Foreword: I’m sure that most of you are familiar with the John Wayne classic and recent remake film, True Grit. Well, it’s actually based off a classic of the same name. I decided to tackle it after watching the movie and really enjoying it.
There are few books that really capture the harshness of revenge and vengeance. But as the name suggests, this book really gets what it is to have true grit (forgive my lameness). It revolves around a young girl named Mattie Ross, whose father is murdered by a man called Tom Chaney. Realizing that no one will pursue him and bring him to justice, she employes a Marshal called Rooster Cogburn. It isn’t long before a cheeky Texas Ranger, LaBoeuf, joins their traveling party and helps them bring the criminal to justice. Although a strong team, there is no lack of fighting, shooting and danger as they enter Indian Territory.
If anyone has seen the John Wayne version, pretty much everyone concedes that while it is a great film, it is also pretty lame. A great story with great actors, however for a film based on grit, it’s pretty strange to have clean shirts, shaved faces and perfect makeup. The second film, which was released in 2010, seemed to focus on this image of dirt, blood and pain which really made me interested in what the book could be like.
So I quested towards this book, which was really hard to find and had to eventually order online, put it on my bedside table and didn’t look at it for another month or two. When I finally picked it up, I raised an eyebrow at how thin it was and then flicked it open. And wow, what a book it was! I finished it in only a day because I just couldn’t put it down.
Charles Portis has an amazing way of describing a scene without actually going into depth about scenery or imagery. Mattie Ross is an interesting character who narrates every event with both a mature and naive sense of moral righteousness. By the frankness of her thoughts and words, it’s quite easy to see her and her companions and the life that she leads. In a strange way, too much depth would almost take away from her practical and sensible way of getting a situation across in just a few words.
It’s quite rare to find a book which has absolutely no interest in romance and to be honest, it is incredibly refreshing. Of course, there are creepy inserts by Laboeuf in the direction of Mattie but they are nothing more then far flung insults. There is the suggesting (SPOILER) that Mattie as an adult has never quite forgotten Rooster but as far as her youthful experiences go, she’s incredibly independent. Mattie herself is a great female character and a great insight into how clever and resourceful kids can be when they are on a mission. She is constantly underestimated and always rises to the challenge to prove her critics wrong. Both the movie and the book have reaffirmed my love of this character. Below is just a quote from the book which I think shows her blunt way of thought and her strange sense of humor:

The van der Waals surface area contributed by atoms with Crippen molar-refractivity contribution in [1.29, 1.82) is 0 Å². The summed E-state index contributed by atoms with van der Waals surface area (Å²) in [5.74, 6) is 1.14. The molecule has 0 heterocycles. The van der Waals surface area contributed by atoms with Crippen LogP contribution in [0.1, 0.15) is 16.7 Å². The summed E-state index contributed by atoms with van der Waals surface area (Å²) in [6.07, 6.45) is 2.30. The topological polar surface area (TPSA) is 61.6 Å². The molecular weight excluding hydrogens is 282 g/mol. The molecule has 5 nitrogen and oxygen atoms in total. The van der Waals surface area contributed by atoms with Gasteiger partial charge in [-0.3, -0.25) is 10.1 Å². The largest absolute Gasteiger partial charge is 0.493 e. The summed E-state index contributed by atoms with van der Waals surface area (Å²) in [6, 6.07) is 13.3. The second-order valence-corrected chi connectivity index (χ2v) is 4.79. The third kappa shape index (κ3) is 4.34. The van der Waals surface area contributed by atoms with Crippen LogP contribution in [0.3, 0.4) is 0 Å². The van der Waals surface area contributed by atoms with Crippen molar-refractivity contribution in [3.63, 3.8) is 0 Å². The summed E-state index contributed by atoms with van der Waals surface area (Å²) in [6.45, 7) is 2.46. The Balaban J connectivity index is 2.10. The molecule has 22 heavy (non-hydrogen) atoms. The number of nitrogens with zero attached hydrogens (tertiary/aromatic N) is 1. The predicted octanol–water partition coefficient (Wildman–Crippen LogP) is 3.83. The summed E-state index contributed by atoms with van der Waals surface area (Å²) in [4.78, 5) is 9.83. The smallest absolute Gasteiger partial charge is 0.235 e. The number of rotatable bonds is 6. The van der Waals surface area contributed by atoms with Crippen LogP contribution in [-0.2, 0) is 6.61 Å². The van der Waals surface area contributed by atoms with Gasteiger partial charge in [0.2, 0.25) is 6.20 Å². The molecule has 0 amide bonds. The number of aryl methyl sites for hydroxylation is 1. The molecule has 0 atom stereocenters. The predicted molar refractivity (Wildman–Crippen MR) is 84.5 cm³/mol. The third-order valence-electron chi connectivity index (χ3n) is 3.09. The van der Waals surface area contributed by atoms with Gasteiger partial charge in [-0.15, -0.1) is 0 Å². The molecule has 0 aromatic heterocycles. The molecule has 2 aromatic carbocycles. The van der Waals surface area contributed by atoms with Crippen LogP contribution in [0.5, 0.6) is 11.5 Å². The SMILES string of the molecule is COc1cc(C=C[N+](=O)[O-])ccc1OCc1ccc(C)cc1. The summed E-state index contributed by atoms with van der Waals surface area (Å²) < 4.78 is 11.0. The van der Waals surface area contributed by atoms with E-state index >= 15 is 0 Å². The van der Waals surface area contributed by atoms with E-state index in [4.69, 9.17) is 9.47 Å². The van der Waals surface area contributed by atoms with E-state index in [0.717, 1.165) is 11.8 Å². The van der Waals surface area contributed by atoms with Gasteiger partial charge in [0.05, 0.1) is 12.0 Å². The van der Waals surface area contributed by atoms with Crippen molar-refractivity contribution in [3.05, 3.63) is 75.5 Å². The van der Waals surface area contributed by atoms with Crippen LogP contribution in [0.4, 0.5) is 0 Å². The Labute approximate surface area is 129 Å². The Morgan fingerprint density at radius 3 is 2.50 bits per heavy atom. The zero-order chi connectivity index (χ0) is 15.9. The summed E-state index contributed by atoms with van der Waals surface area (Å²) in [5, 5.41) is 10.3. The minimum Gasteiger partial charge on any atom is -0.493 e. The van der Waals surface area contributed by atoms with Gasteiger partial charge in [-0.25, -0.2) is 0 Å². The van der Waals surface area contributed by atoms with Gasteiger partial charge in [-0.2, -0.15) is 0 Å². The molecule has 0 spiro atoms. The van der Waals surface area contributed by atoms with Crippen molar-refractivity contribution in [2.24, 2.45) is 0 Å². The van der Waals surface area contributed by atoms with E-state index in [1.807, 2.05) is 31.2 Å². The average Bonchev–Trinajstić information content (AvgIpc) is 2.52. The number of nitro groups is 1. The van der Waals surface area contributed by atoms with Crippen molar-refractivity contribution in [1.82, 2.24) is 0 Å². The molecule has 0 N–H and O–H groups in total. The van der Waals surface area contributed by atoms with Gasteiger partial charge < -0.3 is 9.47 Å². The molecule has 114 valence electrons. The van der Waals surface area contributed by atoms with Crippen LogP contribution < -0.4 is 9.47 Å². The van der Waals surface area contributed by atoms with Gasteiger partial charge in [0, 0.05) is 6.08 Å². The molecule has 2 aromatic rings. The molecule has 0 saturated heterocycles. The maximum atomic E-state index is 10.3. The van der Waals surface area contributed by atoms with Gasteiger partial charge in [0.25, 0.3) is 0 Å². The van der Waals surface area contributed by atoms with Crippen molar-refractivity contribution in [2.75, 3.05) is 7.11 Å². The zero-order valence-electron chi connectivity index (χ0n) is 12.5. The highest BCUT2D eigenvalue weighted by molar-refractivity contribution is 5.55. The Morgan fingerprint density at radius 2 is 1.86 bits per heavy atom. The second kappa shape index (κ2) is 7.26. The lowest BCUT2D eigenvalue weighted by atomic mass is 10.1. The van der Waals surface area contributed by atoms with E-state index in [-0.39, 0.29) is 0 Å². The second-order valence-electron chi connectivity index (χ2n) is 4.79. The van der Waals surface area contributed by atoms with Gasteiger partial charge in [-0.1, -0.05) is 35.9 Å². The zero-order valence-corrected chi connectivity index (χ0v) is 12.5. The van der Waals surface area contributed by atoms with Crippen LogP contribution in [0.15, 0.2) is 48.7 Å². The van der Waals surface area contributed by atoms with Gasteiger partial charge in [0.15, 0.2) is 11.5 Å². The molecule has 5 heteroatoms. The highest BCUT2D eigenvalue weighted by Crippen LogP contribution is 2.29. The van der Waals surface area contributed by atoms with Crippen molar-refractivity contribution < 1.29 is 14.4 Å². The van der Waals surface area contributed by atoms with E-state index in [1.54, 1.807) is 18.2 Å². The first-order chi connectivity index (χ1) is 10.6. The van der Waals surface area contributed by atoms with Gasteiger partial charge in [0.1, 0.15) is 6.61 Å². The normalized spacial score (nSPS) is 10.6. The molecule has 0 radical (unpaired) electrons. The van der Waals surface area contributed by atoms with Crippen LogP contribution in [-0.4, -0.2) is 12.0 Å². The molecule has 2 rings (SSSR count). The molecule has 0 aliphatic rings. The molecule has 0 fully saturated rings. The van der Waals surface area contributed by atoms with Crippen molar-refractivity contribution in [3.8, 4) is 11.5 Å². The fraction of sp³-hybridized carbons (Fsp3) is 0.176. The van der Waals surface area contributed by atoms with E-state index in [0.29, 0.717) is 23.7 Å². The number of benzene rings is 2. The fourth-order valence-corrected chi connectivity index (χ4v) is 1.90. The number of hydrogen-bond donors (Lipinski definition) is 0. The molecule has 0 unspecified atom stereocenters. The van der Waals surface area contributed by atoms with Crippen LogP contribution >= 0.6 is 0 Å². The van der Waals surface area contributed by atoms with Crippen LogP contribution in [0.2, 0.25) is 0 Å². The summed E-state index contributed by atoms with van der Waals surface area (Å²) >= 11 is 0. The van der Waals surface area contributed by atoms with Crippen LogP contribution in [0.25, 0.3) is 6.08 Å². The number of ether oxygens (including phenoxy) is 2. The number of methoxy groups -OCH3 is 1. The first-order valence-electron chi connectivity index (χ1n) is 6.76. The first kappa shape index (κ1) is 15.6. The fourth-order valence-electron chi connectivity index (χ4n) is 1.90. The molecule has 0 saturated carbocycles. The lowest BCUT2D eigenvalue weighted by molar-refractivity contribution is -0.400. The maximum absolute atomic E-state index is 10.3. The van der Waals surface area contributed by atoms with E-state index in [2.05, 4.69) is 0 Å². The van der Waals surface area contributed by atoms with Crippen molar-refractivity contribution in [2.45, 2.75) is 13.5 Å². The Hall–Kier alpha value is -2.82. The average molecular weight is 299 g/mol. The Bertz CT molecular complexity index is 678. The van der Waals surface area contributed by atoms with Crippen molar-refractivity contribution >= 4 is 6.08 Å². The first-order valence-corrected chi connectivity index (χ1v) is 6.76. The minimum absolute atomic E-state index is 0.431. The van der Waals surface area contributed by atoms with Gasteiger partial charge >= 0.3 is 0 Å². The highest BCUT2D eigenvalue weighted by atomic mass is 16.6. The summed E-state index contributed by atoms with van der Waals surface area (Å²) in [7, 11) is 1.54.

“On his deathbed he asked for a priest and became a Catholic. That was his wife’s religion. It was his own business and none of mine. If you had sentenced one hundred and sixty men to death and seen around eighty of them swing, then maybe at the last minute you would feel the need for some stronger medicine than the Methodists could make.” – Mattie Ross
Rooster Cogburn is also an interesting masculine character. He’s a great representation of both an ignorant fatherly figure and a supporting friend. Being such a complicated character, he does grow within the reader’s opinion throughout the book. In the end, it’s really Mattie’s character which improves his, as evident by his drunken ramblings. Laboeuf is also a great character who begins as quite a negative figure and then slowly improves in his character. He is in no way a villain, as Tom Chaney is (who really isn’t explored much) but he does trick and scheme his way into the traveling group for the reward money. The relationship between Rooster and Laboeuf is one of the highlights of the book and I believe that this small quote seems to represent that strange tryst quite well:
“You do not think much of me, do you, Cogburn?” [Laboeuf]
“I don’t think about you at all when your mouth is closed.” [Rooster]
For the short length of the novel, Charles Portis really does explore Mattie and Cogburn exceptionally well. For that reason, I feel that my 8 out of 10 is well earned by Charles who, for his time, has created a novel that is rich and emotionally complex.
Of course, John Wayne’s classic has to be mentioned. Filmed in 1969, it is remarkable for not only bringing this great story to life but for rewarding John with his first and last Academy Award for Best Actor. It’s definitely a classic and a great film to check out, but of course features the drama and sometimes cliche acting methods of the ‘olden days.
2010 was a great year for films and True Grit was no exception. I found it to be not only entertaining but inspiring. It at least pushed me towards the book and the exploration of cowboy and gunslinging types. I would even suggest this version over the 1969 film but there is something to be said for a classic, which the original was.